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Africa
Kenyan march stopped with tear gas
Police confront opposition groups protesting against the misappropriation of power.
Last Modified: 05 Dec 2006 16:36 GMT

Kibaki promised to reduce presidential powers but some say his promises have fallen short (file)

Kenyan police have used tear gas against opposition leaders and supporters protesting against government-approved changes to the former ruling party's leadership.

 

The violence in central Nairobi came after weeks of political negotiations between Kenya's party leaders before a presidential election due at the end of 2007.

Opposition groups have viewed the changes as a political coup.

 

Uhuru Kenyatta, an official opposition leader, said: "It is clear that the government doesn't respect the rule of law. Our struggle has to continue because this is a fight for our democratic rights."

Suspicious minds

 

The Orange Democratic Movement (ODM), Kenya's main opposition alliance, had called the march to the government registrar's office to complain that an ally of Daniel arap Moi, the former president, was made head of the Kenya African National Union (Kanu).

 

"Kenyans do not need a permit to visit a public office. This is the highest form of violence."

Nazlin Omar

Last week, Nicholas Biwott, a powerful minister under Moi, was approved. Many Kenyans still view him with suspicion.

 

The government said the march would be illegal, and police used tear gas against the crowd. They beat some with truncheons outside parliament.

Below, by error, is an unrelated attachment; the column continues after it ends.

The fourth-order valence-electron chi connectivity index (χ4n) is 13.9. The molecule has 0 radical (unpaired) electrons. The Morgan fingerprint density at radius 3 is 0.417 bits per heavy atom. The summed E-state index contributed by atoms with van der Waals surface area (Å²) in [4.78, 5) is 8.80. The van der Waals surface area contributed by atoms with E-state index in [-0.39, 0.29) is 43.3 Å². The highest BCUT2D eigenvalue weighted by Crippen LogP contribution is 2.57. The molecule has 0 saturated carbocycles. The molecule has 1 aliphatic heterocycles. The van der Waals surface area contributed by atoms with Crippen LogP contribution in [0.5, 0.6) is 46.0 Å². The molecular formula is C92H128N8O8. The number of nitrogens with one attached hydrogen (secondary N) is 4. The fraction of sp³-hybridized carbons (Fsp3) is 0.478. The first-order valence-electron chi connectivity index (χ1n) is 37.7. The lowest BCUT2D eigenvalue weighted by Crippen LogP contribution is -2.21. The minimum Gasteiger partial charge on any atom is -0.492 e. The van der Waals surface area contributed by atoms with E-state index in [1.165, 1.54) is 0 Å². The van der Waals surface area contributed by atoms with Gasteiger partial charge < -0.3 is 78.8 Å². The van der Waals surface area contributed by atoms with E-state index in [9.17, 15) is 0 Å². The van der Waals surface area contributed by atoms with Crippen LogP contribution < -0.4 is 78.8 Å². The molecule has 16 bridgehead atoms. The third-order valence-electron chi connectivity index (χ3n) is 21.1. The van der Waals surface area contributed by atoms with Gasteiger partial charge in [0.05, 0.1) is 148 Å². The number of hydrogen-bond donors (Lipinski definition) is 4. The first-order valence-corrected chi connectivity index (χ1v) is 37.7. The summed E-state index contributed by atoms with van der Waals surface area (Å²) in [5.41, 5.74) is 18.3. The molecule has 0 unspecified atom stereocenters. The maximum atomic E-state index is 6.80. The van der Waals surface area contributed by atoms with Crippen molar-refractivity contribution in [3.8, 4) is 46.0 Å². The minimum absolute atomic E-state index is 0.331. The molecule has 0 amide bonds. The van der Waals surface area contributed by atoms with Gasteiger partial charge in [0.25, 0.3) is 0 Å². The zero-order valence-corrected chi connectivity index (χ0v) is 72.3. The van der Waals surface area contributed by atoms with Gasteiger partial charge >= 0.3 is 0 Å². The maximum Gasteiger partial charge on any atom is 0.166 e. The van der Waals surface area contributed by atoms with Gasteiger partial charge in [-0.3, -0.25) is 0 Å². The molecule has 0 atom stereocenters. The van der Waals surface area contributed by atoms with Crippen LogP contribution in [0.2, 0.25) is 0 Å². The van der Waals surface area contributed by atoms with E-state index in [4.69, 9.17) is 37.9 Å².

Nazlin Omar, of the ODM, said: "Kenyans do not need a permit to visit a public office. This is the highest form of violence."

 

Gideon Kibunjah, a police spokesman, said the demonstration had not been cleared in advance as required by law, and anyone involved was subject to arrest and prosecution.

 

Kenyatta's faction in Kanu, the country's oldest political party, wants the party to stay within the ODM, which Biwott and Moi oppose.

 

Clandestine control

 

ODM complained the registrar's move was a government-backed plot to split Kanu and keep Kenyatta's wing from steering the party which Moi had once ruled when president.

 

Many Kenyans believe Moi still controls Kanu, and analysts say that is why Kenyatta failed to win the 2002 elections that brought Mwai Kibaki to the presidency. Kibaki initially served as Moi's finance minister and vice president.


Despite a series of corruption scandals implicating his government, opinion polls show Kibaki as the favourite to win next year's elections. 
A united ODM, however, could make it a tight race.

Source:
Al Jazeera + agencies
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